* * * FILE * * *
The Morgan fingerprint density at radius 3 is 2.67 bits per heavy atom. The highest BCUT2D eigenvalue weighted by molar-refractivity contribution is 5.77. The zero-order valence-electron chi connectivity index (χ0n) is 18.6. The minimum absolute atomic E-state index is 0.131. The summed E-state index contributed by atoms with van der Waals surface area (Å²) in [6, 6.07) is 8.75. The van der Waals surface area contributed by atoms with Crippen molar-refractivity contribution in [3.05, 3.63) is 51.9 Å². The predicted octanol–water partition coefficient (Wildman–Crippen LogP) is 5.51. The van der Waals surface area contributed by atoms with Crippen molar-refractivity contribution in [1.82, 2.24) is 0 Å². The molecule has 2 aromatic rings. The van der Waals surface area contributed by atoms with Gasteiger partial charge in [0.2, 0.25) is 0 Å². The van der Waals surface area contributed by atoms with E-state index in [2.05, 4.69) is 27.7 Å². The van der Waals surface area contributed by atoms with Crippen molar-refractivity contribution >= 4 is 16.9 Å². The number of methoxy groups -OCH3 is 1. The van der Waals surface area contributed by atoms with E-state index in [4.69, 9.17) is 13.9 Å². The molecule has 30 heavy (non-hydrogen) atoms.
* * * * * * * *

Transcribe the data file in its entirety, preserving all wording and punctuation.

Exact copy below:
The Morgan fingerprint density at radius 3 is 2.67 bits per heavy atom. The highest BCUT2D eigenvalue weighted by molar-refractivity contribution is 5.77. The zero-order valence-electron chi connectivity index (χ0n) is 18.6. The minimum absolute atomic E-state index is 0.131. The summed E-state index contributed by atoms with van der Waals surface area (Å²) in [6, 6.07) is 8.75. The van der Waals surface area contributed by atoms with Crippen molar-refractivity contribution in [3.05, 3.63) is 51.9 Å². The predicted octanol–water partition coefficient (Wildman–Crippen LogP) is 5.51. The van der Waals surface area contributed by atoms with Crippen molar-refractivity contribution in [1.82, 2.24) is 0 Å². The molecule has 2 aromatic rings. The van der Waals surface area contributed by atoms with Gasteiger partial charge in [0.2, 0.25) is 0 Å². The van der Waals surface area contributed by atoms with E-state index in [2.05, 4.69) is 27.7 Å². The van der Waals surface area contributed by atoms with Crippen molar-refractivity contribution >= 4 is 16.9 Å². The number of methoxy groups -OCH3 is 1. The van der Waals surface area contributed by atoms with E-state index in [4.69, 9.17) is 13.9 Å². The molecule has 30 heavy (non-hydrogen) atoms.